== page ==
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Old 05-02-2013, 06:17 AM   #435
InChiefsHell InChiefsHell is offline
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Join Date: Feb 2003
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The thing is, according to this article, Pits account for less than 5% of the dog population in the USA (2011) but account for 71% of bite fatalities. The article itself has some pretty interesting stats by the numbers. Here's a chart:



The rest of the info here:

http://www.dogsbite.org/dog-bite-sta...ities-2011.php

Quote:
2011 dog bite fatalities ::

Information gathered by DogsBite.org is verifiable1 through Internet archive services. Our Fatality Citations section documents each source used in our dog bite-related fatality research.
2011 statistics2

31 U.S. fatal dog attacks occurred in 2011.3 Despite being regulated in Military Housing areas and over 600 U.S. cities, pit bulls led these attacks accounting for 71% (22). Pit bulls make up less than 5% of the total U.S. dog population.4

Notably in 2011, adult victims of fatal pit bull attacks more than doubled the number of child victims. Of the 22 total pit bull victims, 68% (15) fell between the ages of 32 to 76, and 32% (7) were ages 5 years and younger.

The year 2011 also marks an increase in pet pit bulls killing their owners. Of the 8 total instances this year in which a family dog inflicted fatal injury to its primary caretaker, the dog's owner, 88% (7) involved pet pit bulls.

Together, pit bulls (22) and rottweilers (4), the number two lethal dog breed, accounted for 84% of all fatal attacks in 2011. In the 7-year period from 2005 to 2011, this same combination accounted for 74% (157) of the total recorded deaths (213).

The breakdown between pit bulls and rottweilers is substantial over this 7-year period. From 2005 to 2011, pit bulls killed 128 Americans, about one citizen every 20 days, versus rottweilers, which killed 29; about one citizen every 88 days.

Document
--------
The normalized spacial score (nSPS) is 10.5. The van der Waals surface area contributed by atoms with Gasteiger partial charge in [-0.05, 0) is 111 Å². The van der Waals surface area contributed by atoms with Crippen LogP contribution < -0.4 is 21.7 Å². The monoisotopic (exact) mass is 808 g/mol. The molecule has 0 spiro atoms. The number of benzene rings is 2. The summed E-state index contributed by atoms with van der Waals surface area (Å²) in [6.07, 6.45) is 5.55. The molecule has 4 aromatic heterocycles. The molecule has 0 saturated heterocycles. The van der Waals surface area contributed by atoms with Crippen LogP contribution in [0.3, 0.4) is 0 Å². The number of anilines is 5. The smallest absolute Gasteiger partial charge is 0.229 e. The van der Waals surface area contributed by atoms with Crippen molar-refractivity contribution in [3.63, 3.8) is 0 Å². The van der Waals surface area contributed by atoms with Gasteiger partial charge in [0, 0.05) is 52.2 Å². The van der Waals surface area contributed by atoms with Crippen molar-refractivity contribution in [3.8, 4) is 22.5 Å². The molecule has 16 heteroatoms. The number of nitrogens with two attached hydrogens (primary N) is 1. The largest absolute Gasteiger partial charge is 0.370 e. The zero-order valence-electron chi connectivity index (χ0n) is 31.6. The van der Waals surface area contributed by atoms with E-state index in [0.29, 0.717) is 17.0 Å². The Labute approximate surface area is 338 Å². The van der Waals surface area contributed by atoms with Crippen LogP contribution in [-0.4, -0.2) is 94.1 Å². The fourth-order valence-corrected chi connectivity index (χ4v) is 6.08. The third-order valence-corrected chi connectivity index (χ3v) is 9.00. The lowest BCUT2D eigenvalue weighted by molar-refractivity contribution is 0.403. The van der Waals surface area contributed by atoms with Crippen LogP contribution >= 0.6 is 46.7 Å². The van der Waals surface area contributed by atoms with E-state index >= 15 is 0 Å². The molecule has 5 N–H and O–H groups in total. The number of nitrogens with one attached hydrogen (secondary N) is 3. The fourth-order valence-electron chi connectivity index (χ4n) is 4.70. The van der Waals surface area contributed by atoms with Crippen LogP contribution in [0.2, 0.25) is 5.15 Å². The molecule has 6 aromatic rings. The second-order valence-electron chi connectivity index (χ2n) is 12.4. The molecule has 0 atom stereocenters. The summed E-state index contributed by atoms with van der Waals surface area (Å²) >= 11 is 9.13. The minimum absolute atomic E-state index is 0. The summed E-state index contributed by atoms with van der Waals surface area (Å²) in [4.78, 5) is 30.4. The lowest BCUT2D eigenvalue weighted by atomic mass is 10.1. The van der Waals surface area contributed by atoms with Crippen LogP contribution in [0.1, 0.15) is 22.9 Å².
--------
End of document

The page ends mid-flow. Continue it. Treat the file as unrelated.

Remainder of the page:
Annual data from 2011 shows that 58% (18) of the attacks occurred to adults (21 years and older) and 42% (13) occurred to children (11 years and younger). Of the children, 62% (8) occurred to ages 1 and younger.

2011 data also shows that 39% (12) of the fatal incidents involved more than one dog; 26% (8) involved breeding on the dog owner's property either actively or in the recent past, and 6% (2) involved tethered dogs, down from 9% in 2010 and 19% in 2009.

Dog ownership information for 2011 shows that family dogs comprised 65% (20) of the attacks that resulted in death; 74% (23) of all incidents occurred on the dog owner's property and 29% (9) resulted in criminal charges, up from 15% in 2010.

The states of California and Texas led fatalities in 2011, each with 4 deaths; pit bulls and their mixes contributed to 88% (7) of the 8 deaths. North Carolina, New Mexico, South Carolina and Virginia each incurred 2 deaths.

See: 7-Year U.S. Dog Bite Fatality Chart (2005 to 2011)
See: Full news release
for what it's worth...These are just raw numbers.
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